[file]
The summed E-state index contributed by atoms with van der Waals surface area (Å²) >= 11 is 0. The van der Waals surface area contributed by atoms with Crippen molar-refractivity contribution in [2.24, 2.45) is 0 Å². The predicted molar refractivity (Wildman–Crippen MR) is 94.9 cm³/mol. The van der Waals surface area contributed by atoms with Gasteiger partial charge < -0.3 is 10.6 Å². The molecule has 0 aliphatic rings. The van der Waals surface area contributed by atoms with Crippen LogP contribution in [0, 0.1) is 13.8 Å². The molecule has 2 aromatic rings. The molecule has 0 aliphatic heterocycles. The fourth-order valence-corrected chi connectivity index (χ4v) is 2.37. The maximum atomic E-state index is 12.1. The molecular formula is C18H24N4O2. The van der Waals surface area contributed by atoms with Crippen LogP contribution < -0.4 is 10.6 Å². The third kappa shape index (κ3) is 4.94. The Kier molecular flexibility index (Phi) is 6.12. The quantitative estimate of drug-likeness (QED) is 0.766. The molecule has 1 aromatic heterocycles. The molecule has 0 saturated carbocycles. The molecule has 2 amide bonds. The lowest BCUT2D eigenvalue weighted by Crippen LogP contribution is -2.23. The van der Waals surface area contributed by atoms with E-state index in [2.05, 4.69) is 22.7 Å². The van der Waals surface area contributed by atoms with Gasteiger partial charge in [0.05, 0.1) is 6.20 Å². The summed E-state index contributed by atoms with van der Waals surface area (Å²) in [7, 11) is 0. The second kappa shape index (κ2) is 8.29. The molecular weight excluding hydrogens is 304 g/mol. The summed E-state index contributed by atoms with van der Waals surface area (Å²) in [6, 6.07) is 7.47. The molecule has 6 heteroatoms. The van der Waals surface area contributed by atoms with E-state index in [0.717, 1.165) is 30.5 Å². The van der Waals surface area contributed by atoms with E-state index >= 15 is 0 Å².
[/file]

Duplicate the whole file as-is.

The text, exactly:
The summed E-state index contributed by atoms with van der Waals surface area (Å²) >= 11 is 0. The van der Waals surface area contributed by atoms with Crippen molar-refractivity contribution in [2.24, 2.45) is 0 Å². The predicted molar refractivity (Wildman–Crippen MR) is 94.9 cm³/mol. The van der Waals surface area contributed by atoms with Gasteiger partial charge < -0.3 is 10.6 Å². The molecule has 0 aliphatic rings. The van der Waals surface area contributed by atoms with Crippen LogP contribution in [0, 0.1) is 13.8 Å². The molecule has 2 aromatic rings. The molecule has 0 aliphatic heterocycles. The fourth-order valence-corrected chi connectivity index (χ4v) is 2.37. The maximum atomic E-state index is 12.1. The molecular formula is C18H24N4O2. The van der Waals surface area contributed by atoms with Crippen LogP contribution < -0.4 is 10.6 Å². The third kappa shape index (κ3) is 4.94. The Kier molecular flexibility index (Phi) is 6.12. The quantitative estimate of drug-likeness (QED) is 0.766. The molecule has 1 aromatic heterocycles. The molecule has 0 saturated carbocycles. The molecule has 2 amide bonds. The lowest BCUT2D eigenvalue weighted by Crippen LogP contribution is -2.23. The van der Waals surface area contributed by atoms with E-state index in [2.05, 4.69) is 22.7 Å². The van der Waals surface area contributed by atoms with Gasteiger partial charge in [0.05, 0.1) is 6.20 Å². The summed E-state index contributed by atoms with van der Waals surface area (Å²) in [7, 11) is 0. The second kappa shape index (κ2) is 8.29. The molecular weight excluding hydrogens is 304 g/mol. The summed E-state index contributed by atoms with van der Waals surface area (Å²) in [6, 6.07) is 7.47. The molecule has 6 heteroatoms. The van der Waals surface area contributed by atoms with E-state index in [0.717, 1.165) is 30.5 Å². The van der Waals surface area contributed by atoms with E-state index >= 15 is 0 Å².